What we offer societally, in regards to philosophical maps, reminds me of what E.F. Schumacher spoke to over 50 years ago in his book A Guide For The Perplexed when on a visit to Leningrad, Russia when attempting to follow maps while exploring the city. While trying to orient his position on the ground to the map, he could see several enormous churches, but there was no reference to them on his map. When asking the trips interpreter to explain the discrepancy, he was told that the state didn’t show churches on their maps, only what they referred to like museums, and not live or living churches. It occurred to Schumacher then and there that this was not the first time he been given a map which failed to show many things that he could see and experience with his own eyes. It took years of perplexity to eventually get to the point where he stopped suspecting the sanity of his perceptions and began, instead, doubting the soundness of the maps. Any maps of real knowledge, designed for real life, showed nothing except things which allegedly could be proved to exist; “if in doubt, leave it out,” or put it in a museum was what he was left with in regards to philosophical map makers. Schumacher’s rather sober musings led him to recognize that “the more thoroughly acquainted we became with the details of the map, the more we absorbed what it showed and got used to the absence of the things it did not show, the more perplexed, unhappy, and cynical we became.”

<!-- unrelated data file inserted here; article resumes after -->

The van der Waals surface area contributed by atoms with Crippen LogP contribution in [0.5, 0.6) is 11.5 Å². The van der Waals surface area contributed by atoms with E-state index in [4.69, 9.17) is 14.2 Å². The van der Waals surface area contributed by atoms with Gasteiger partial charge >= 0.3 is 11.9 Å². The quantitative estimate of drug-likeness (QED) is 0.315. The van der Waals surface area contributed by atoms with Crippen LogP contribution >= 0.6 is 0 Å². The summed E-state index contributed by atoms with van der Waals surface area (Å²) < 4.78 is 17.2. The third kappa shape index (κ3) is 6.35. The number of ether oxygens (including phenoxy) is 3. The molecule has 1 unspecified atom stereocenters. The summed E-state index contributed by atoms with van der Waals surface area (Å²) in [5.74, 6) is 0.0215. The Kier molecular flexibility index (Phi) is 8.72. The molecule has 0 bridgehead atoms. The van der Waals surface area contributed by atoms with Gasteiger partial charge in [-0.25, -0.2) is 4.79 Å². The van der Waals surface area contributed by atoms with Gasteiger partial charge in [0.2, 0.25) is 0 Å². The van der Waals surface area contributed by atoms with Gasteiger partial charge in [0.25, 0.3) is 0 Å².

For us, this becomes a more pressing realization and the question today as our virtual world view appears to keep us locked collectively in a stupor of complacency and absolute belief in the integrity of our maps. That we are more perplexed, unhappy, and cynical needs only reflection upon the daily news to make one ponder how significant the dangers are today – 50 years later.

Why are we not paying attention to this?

It’s something we hear, and are told, often. Right from the start, and right out of the gaits, we’re told to pay attention. From day one at school, until we walk out the doors of our academic institutions, we are held by this question, command, or directive. Pay attention!